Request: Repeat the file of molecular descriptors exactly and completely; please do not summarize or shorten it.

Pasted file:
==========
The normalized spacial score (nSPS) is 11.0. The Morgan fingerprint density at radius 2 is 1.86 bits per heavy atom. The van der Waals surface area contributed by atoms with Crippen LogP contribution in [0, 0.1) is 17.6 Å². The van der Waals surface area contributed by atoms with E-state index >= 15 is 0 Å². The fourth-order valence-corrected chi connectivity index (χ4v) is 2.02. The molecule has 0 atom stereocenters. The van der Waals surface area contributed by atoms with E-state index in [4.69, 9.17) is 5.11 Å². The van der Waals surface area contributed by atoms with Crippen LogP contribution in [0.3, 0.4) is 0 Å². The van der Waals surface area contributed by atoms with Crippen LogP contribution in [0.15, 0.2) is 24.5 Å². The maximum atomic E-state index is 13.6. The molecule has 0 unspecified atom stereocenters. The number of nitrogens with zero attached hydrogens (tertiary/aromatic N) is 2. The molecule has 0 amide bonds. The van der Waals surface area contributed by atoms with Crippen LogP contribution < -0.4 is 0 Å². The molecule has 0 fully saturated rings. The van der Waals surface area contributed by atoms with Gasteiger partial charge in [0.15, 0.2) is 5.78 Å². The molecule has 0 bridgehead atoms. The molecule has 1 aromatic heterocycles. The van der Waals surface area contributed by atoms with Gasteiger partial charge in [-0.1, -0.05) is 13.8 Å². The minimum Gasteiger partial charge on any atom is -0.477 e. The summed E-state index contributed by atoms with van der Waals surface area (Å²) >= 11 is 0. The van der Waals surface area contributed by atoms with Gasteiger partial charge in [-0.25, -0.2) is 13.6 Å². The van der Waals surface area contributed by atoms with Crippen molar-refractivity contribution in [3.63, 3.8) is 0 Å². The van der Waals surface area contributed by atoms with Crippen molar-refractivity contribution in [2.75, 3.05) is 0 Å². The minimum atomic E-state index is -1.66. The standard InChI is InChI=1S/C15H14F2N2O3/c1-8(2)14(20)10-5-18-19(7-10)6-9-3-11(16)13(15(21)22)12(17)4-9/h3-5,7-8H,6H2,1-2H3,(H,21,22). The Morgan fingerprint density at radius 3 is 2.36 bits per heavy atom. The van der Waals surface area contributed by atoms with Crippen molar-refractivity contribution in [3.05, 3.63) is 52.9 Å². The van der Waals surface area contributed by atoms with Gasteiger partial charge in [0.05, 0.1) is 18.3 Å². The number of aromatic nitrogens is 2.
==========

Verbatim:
The normalized spacial score (nSPS) is 11.0. The Morgan fingerprint density at radius 2 is 1.86 bits per heavy atom. The van der Waals surface area contributed by atoms with Crippen LogP contribution in [0, 0.1) is 17.6 Å². The van der Waals surface area contributed by atoms with E-state index >= 15 is 0 Å². The fourth-order valence-corrected chi connectivity index (χ4v) is 2.02. The molecule has 0 atom stereocenters. The van der Waals surface area contributed by atoms with E-state index in [4.69, 9.17) is 5.11 Å². The van der Waals surface area contributed by atoms with Crippen LogP contribution in [0.3, 0.4) is 0 Å². The van der Waals surface area contributed by atoms with Crippen LogP contribution in [0.15, 0.2) is 24.5 Å². The maximum atomic E-state index is 13.6. The molecule has 0 unspecified atom stereocenters. The number of nitrogens with zero attached hydrogens (tertiary/aromatic N) is 2. The molecule has 0 amide bonds. The van der Waals surface area contributed by atoms with Crippen LogP contribution < -0.4 is 0 Å². The molecule has 0 fully saturated rings. The van der Waals surface area contributed by atoms with Gasteiger partial charge in [0.15, 0.2) is 5.78 Å². The molecule has 0 bridgehead atoms. The molecule has 1 aromatic heterocycles. The van der Waals surface area contributed by atoms with Gasteiger partial charge in [-0.1, -0.05) is 13.8 Å². The minimum Gasteiger partial charge on any atom is -0.477 e. The summed E-state index contributed by atoms with van der Waals surface area (Å²) >= 11 is 0. The van der Waals surface area contributed by atoms with Gasteiger partial charge in [-0.25, -0.2) is 13.6 Å². The van der Waals surface area contributed by atoms with Crippen molar-refractivity contribution in [3.63, 3.8) is 0 Å². The van der Waals surface area contributed by atoms with Crippen molar-refractivity contribution in [2.75, 3.05) is 0 Å². The minimum atomic E-state index is -1.66. The standard InChI is InChI=1S/C15H14F2N2O3/c1-8(2)14(20)10-5-18-19(7-10)6-9-3-11(16)13(15(21)22)12(17)4-9/h3-5,7-8H,6H2,1-2H3,(H,21,22). The Morgan fingerprint density at radius 3 is 2.36 bits per heavy atom. The van der Waals surface area contributed by atoms with Crippen molar-refractivity contribution in [3.05, 3.63) is 52.9 Å². The van der Waals surface area contributed by atoms with Gasteiger partial charge in [0.05, 0.1) is 18.3 Å². The number of aromatic nitrogens is 2.